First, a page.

Mexico benefits far more greatly in their relationship with the U.S. than the other way around (though it's good for the U.S. too)!


    Well (none / 0) (#72)
    by squeaky on Thu Mar 26, 2009 at 02:48:46 PM EST
    That was the mantra for the last 8 years and it has only escalated the problem. Time for a different approach, imo.

    No it hasn't (none / 0) (#79)
    by bocajeff on Thu Mar 26, 2009 at 02:58:55 PM EST
    You really think that if we stopped all drug use in this country Mexico would be a healthier nation? How and why?

    I want the Mexicans to succeed on every level. It's a travesty what goes on down there and people are truly suffering. They can control it, they choose not to, and then they come to us to help, and we blame ourselves for their problems.

    Just like ending prohibition was going to get rid of organized crime in this country...


    It Would Help (none / 0) (#80)
    by squeaky on Thu Mar 26, 2009 at 03:06:56 PM EST
    And obviously drug use is not going to stop in the US. Illegal drug use can easily stop by decriminalizing all drugs. That would eliminate a lot of death and violence in the US.

    You're missing the bigger point... (none / 0) (#85)
    by bocajeff on Thu Mar 26, 2009 at 03:33:56 PM EST
    You and I aren't that far  apart but we are approaching from much  different angles.

    You say that legalization "would eliminate a lot of death and violence in the US." I don't think that for one minute.  What will change is the concept of freedom, and law enforcement activity. I used Prohibition as the example. Crime didn't really go down, it just moved and will continue to move.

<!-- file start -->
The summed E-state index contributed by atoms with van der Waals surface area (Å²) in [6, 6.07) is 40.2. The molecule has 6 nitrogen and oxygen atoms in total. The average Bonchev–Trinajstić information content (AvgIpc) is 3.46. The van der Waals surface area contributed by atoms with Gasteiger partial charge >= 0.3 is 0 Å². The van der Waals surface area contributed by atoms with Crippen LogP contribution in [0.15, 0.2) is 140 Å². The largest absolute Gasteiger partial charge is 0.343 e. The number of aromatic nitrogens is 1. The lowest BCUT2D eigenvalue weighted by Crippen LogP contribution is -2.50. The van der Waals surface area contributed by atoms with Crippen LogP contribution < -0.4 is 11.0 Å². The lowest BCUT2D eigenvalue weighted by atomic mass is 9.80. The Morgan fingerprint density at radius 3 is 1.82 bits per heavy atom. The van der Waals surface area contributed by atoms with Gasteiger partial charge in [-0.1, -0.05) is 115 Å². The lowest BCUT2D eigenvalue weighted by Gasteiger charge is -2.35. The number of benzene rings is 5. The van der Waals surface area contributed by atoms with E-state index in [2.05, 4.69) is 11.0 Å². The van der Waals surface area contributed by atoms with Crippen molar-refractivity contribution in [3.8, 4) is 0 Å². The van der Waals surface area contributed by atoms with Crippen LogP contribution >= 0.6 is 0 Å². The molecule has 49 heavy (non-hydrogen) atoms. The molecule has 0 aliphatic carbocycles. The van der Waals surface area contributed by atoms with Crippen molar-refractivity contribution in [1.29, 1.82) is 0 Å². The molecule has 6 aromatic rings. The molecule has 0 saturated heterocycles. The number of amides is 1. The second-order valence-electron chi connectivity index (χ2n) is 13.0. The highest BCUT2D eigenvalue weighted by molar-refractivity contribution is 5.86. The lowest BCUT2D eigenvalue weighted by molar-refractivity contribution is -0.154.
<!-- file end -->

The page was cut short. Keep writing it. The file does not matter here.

You haven't mentioned the Mexicans which is really what I'm concerned about (in this thread). There are other avenues of drug distribution beside the U.S.  


    "Mexico benefits more" (none / 0) (#88)
    by jondee on Thu Mar 26, 2009 at 04:46:27 PM EST
    is debateable to put it mildly.

    It is difficult to make meaningful comparisons (1.00 / 1) (#38)
    by Bemused on Thu Mar 26, 2009 at 12:52:42 PM EST
    between DC and Amsterdam for the same reasons so many comparisons are difficult.

      Meaningful studies require controlling variables so you can isolate the influence of the variable you wish to measure. Populations with very different demographics really do not allow for controlling variables.